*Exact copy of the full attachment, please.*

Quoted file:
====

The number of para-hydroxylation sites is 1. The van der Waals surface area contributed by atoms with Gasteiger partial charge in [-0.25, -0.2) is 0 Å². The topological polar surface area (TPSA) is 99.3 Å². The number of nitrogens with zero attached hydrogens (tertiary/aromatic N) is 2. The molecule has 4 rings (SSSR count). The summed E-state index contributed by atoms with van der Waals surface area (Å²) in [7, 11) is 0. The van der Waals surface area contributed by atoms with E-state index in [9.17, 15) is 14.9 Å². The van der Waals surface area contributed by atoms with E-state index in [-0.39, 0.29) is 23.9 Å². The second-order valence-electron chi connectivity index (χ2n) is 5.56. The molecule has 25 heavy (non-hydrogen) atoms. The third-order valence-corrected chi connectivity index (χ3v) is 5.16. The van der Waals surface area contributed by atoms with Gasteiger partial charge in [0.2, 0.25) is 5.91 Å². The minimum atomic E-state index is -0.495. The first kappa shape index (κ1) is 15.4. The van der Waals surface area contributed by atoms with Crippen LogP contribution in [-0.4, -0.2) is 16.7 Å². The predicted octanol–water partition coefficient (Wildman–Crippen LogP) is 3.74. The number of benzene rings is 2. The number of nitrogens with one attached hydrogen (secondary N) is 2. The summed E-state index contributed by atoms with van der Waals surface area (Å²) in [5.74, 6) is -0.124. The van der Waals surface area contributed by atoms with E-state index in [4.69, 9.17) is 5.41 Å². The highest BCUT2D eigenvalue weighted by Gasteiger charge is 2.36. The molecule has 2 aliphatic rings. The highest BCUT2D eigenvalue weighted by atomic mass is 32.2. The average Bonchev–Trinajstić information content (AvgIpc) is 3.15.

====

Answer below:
The number of para-hydroxylation sites is 1. The van der Waals surface area contributed by atoms with Gasteiger partial charge in [-0.25, -0.2) is 0 Å². The topological polar surface area (TPSA) is 99.3 Å². The number of nitrogens with zero attached hydrogens (tertiary/aromatic N) is 2. The molecule has 4 rings (SSSR count). The summed E-state index contributed by atoms with van der Waals surface area (Å²) in [7, 11) is 0. The van der Waals surface area contributed by atoms with E-state index in [9.17, 15) is 14.9 Å². The van der Waals surface area contributed by atoms with E-state index in [-0.39, 0.29) is 23.9 Å². The second-order valence-electron chi connectivity index (χ2n) is 5.56. The molecule has 25 heavy (non-hydrogen) atoms. The third-order valence-corrected chi connectivity index (χ3v) is 5.16. The van der Waals surface area contributed by atoms with Gasteiger partial charge in [0.2, 0.25) is 5.91 Å². The minimum atomic E-state index is -0.495. The first kappa shape index (κ1) is 15.4. The van der Waals surface area contributed by atoms with Crippen LogP contribution in [-0.4, -0.2) is 16.7 Å². The predicted octanol–water partition coefficient (Wildman–Crippen LogP) is 3.74. The number of benzene rings is 2. The number of nitrogens with one attached hydrogen (secondary N) is 2. The summed E-state index contributed by atoms with van der Waals surface area (Å²) in [5.74, 6) is -0.124. The van der Waals surface area contributed by atoms with E-state index in [4.69, 9.17) is 5.41 Å². The highest BCUT2D eigenvalue weighted by Gasteiger charge is 2.36. The molecule has 2 aliphatic rings. The highest BCUT2D eigenvalue weighted by atomic mass is 32.2. The average Bonchev–Trinajstić information content (AvgIpc) is 3.15.